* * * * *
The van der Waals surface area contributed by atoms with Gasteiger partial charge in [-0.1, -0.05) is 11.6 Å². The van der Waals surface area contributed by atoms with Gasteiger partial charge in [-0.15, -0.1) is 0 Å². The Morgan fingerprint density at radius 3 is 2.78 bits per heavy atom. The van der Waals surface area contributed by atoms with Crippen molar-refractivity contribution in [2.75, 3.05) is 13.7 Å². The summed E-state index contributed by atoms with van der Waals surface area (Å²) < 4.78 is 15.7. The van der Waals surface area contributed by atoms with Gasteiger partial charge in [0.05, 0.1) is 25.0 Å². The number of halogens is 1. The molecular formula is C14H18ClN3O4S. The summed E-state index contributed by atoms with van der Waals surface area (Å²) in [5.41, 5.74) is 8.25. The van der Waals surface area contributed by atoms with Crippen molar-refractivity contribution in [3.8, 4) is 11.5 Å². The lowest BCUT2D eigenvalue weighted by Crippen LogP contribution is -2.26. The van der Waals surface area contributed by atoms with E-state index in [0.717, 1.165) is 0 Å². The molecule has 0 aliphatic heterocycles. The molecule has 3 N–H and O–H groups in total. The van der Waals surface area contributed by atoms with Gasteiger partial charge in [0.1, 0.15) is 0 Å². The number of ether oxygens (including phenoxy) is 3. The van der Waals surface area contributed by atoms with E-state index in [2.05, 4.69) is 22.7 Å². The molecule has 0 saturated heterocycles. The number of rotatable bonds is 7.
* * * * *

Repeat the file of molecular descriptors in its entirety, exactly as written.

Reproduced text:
The van der Waals surface area contributed by atoms with Gasteiger partial charge in [-0.1, -0.05) is 11.6 Å². The van der Waals surface area contributed by atoms with Gasteiger partial charge in [-0.15, -0.1) is 0 Å². The Morgan fingerprint density at radius 3 is 2.78 bits per heavy atom. The van der Waals surface area contributed by atoms with Crippen molar-refractivity contribution in [2.75, 3.05) is 13.7 Å². The summed E-state index contributed by atoms with van der Waals surface area (Å²) < 4.78 is 15.7. The van der Waals surface area contributed by atoms with Gasteiger partial charge in [0.05, 0.1) is 25.0 Å². The number of halogens is 1. The molecular formula is C14H18ClN3O4S. The summed E-state index contributed by atoms with van der Waals surface area (Å²) in [5.41, 5.74) is 8.25. The van der Waals surface area contributed by atoms with Crippen molar-refractivity contribution in [3.8, 4) is 11.5 Å². The lowest BCUT2D eigenvalue weighted by Crippen LogP contribution is -2.26. The van der Waals surface area contributed by atoms with E-state index in [0.717, 1.165) is 0 Å². The molecule has 0 aliphatic heterocycles. The molecule has 3 N–H and O–H groups in total. The van der Waals surface area contributed by atoms with Gasteiger partial charge in [0.1, 0.15) is 0 Å². The number of ether oxygens (including phenoxy) is 3. The van der Waals surface area contributed by atoms with E-state index in [2.05, 4.69) is 22.7 Å². The molecule has 0 saturated heterocycles. The number of rotatable bonds is 7.